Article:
One in four people worldwide will experience a mental illness at some point in their lifetime. Each case is different, just as each person and each mind is different. For this reason, two undergraduate students at the University of Pennsylvania—Rebecca Heilweil and Clare Connaughton—have set out on a venture to shed light on the experiences of young people struggling with mental illness.
Through journalism, art, and photography, Beautiful Minds magazine aims to open a discourse on a subject that is too often overlooked by mainstream media. These two young women have both been affected by mental health themselves, and they strive to help others understand that they are not alone in their struggles and find common ground through the narratives of their peers. Rebecca and Clare talked to HelloFlo about their mission.
What is Beautiful Minds, and what inspired you to start it?
RH: That’s a good question, and a complicated one, since Clare and I are still, in many ways, figuring it out. Beautiful Minds, at its core, is a magazine trying to address the distance between two realms: mental health and young people. I think the idea stemmed from a coalescing of different, but equally impactful moments during my freshman year of college. A good number of my friends were dealing with mental health issues at the time, while I was simultaneously doing mental health policy research for Stephen Fried, a journalist and author who has served as a fantastic advisor for me, and is doing fantastic work. I began noticing how far away the mental health journalism world seemed from the youth and college experience.
One moment that sticks to out to me in particular: I had a piece about my own mental health published in my college’s arts and culture magazine – nothing major. A couple weeks after it ran, my therapist mentioned that she had read it, and that other patients had found the piece helpful. Of course, they didn’t know she was the therapist mentioned in my piece, and I don’t know who they are. But the fact that it had made that impact on people I didn’t know, and even come up in a clinical setting, was moving.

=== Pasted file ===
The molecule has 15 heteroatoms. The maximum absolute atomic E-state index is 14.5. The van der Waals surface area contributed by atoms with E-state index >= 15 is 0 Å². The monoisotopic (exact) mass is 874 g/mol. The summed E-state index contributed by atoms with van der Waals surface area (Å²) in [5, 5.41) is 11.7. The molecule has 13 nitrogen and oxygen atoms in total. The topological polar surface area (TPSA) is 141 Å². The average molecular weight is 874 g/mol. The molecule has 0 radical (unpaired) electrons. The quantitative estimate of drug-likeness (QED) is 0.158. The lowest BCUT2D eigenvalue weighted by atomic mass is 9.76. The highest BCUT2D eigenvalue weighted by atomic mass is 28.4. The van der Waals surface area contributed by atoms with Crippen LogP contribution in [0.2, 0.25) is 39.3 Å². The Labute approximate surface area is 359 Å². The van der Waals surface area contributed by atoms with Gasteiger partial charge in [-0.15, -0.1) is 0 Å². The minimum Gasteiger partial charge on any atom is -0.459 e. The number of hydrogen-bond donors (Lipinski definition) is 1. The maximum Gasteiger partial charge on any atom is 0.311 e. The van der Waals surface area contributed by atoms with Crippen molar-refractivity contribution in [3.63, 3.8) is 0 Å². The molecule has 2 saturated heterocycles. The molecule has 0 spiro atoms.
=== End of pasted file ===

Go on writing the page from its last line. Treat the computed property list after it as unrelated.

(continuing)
After that, I ended up reaching out to a young woman who had recently graduated from my high school and wanted to do a similar thing. I also ended up began talking to Clare about my ideas for the project, and she seemed really into it, as someone who is incredibly interested in social welfare and non-profit work. We ended up being perfect complements for each other.
CC: Beautiful Minds was at very nascent stages when Rebecca reached out to me and asked if I wanted to work on it with her. I wasn’t sure what to expect at first, but I have always had passions for journalism and civic engagement. Rebecca is also my best friend, and I admire her ideas and insights and figured that anything she would take on would be worth getting involved with.
As we began to develop our goals and missions, it quickly became clear to me how much need there is for a publication like this. The biggest challenge for me, and my own mental health, was feeling very isolated and feeling like I had no one else to share my experience, especially at a competitive university. I also felt as though what I was going through wasn’t represented or reflected in national media discourse.
What do you hope contributors and readers gain from the magazine?
RH: There’s this great essay, “The Opposite of Loneliness,” by this writer Marina Keegan, that I often find really addresses what were going for. In the piece, she says, “It’s not quite love and it’s not quite community; it’s just this feeling that there are people, an abundance of people, who are in this together. Who are on your team.” I think that sentiment really exemplifies what we’re going for, bridging mental health and young people.
I think Clare and I have both felt loneliness, especially in regards to issues of mental health, and I don’t ever want someone to have to feel that way. We’re not building an organization of people, exactly, but we are assembling a fluid and growing collection of stories. I hope that one kid’s writing will have an impact on another, and give them a vocabulary to begin talking. That’s the first step.
CC: Keegan’s essay is fantastic, and I definitely agree. Personally, as Rebecca said, if one person comes across a piece and can relate or feel empowered to seek help or at least not feel like they are alone in their experiences, then that is fantastic. We’re really hoping to develop a community– including those who do not have mental illnesses but are allies, and want to gain more insight – who are interested and committed to contributing to open dialogue on mental illness in young people.
What has been your biggest challenge in launching the magazine, and what steps did you take to overcome it?
RH: It’s really strange, as what I anticipated being challenging, collecting submissions, ended up being fairly easy. But reading and editing pieces can be really heavy. Some of the pieces submitted have come from friends, and some from people I have never met. Still, the depth to which young students are dealing with mental health issues is daunting and scary. It can be really sad and frustrating at times.